Researchers have described a new species of crocodilian from the Late Jurassic of Chile. Named Burkesuchus (B. mallingrandensis), it heralds from the Toqui Formation of southern Chile. As such, this 70-centimetre-long reptile shared its home with sauropods and the bizarre Chilesaurus (C. diegosuarezi). Analysis of the fragmentary fossil bones, including all important skull material suggests that Burkesuchus was a basal member of the Mesoeucrocodylia, the crocodilian lineage that led to modern crocodiles.
Shedding Light on the Fauna Associated with the Toqui Formation
Fossils of Burkesuchus were collected from outcrops of the Toqui Formation (Tithonian stage of the Late Jurassic). Analysis of zircon samples subjected to radiometric dating suggest that this small crocodilian lived around 147 million years ago. The fossils found consist of skull material, dorsal vertebrae, elements from the limbs including a right scapula and coracoid (shoulder bones) a nearly complete right femur (thigh bone) and several osteoderms (body armour).
A “Missing Link” in Crocodile Evolution
The genus name honours the American Coleman Burke for his financial support of the field work and “suchus” from Latin, meaning crocodile. The species name is a reference to Mallín Grande, the name given to this scenic, very beautiful but remote part of Chile, south of General Carrera Lake.
Semi-aquatic crocodilian fossils dating from the Jurassic of South America are rare. To date, the only other non-marine crocodilian known from this continent is Batrachomimus from the Upper Jurassic of Brazil, which is thought to be a paralligatorid. However, analysis of the limb bones associated with Burkesuchus reveals that it possibly represents an intermediate form between crocodilians with a more semi-erect gait and sprawling forms reflecting the gait and locomotion of modern crocodilians. Burkesuchus could represent a transitional form, helping palaeontologists to understand the evolutionary history of this important group of archosaurs.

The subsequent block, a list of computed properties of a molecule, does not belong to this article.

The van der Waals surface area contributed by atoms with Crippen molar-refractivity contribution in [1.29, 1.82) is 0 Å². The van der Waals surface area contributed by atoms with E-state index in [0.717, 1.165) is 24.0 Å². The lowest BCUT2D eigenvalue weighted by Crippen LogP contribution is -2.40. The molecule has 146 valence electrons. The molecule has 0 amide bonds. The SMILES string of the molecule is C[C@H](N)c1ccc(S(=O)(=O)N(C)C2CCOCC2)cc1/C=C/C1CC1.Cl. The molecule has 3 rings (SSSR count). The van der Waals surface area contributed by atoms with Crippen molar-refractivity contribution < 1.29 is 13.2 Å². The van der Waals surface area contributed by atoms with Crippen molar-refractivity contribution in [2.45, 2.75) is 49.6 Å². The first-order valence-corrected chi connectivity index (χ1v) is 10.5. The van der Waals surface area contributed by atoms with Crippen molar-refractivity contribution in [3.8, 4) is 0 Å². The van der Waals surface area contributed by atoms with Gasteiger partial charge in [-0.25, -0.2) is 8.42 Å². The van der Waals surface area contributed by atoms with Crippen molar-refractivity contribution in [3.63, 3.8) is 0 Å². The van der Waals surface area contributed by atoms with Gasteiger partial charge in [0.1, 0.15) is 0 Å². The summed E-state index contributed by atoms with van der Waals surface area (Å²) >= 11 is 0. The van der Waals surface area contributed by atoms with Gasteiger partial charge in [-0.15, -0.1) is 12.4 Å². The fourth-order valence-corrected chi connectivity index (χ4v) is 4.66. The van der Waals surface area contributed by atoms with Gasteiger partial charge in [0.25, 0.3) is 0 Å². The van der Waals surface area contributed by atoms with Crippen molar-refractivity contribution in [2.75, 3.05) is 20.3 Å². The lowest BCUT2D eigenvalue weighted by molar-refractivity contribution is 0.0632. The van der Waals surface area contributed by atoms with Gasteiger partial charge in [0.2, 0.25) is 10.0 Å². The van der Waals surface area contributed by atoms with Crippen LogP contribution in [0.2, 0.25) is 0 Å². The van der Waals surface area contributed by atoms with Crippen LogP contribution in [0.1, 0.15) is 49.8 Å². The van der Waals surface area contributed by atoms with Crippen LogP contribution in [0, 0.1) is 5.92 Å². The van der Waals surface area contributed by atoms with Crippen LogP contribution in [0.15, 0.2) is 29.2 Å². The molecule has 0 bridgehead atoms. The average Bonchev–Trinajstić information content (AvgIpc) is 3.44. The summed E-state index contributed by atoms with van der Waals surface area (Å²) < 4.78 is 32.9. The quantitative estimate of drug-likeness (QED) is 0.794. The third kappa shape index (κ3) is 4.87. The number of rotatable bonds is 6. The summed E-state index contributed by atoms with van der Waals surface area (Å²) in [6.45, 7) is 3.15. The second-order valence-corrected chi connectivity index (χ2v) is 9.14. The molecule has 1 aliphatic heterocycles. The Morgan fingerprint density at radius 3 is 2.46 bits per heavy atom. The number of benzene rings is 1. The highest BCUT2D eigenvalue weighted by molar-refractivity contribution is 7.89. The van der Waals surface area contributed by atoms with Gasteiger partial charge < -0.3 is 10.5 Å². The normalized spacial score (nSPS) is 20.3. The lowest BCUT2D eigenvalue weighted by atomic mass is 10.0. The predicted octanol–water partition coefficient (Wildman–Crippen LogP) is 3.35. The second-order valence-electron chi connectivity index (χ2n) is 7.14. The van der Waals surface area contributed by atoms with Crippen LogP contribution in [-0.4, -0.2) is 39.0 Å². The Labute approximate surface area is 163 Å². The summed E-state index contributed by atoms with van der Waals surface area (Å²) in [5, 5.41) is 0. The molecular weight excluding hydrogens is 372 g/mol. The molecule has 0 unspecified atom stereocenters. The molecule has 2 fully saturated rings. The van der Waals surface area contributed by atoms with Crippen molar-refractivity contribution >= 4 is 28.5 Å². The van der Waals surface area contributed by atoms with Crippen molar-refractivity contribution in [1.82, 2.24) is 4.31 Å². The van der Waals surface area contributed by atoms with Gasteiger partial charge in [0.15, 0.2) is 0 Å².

The discovery of Burkesuchus expands the meagre record of non-marine crocodile representatives from the Late Jurassic of South America and the researchers conclude that Batrachomimus and Burkesuchus indicate that the evolution of more derived crocodyliforms could have occurred in South America.
The scientific paper: “New transitional fossil from late Jurassic of Chile sheds light on the origin of modern crocodiles” by Fernando E. Novas, Federico L. Agnolin, Gabriel L. Lio, Sebastián Rozadilla, Manuel Suárez, Rita de la Cruz, Ismar de Souza Carvalho, David Rubilar-Rogers and Marcelo P. Isasi published in Scientific Reports.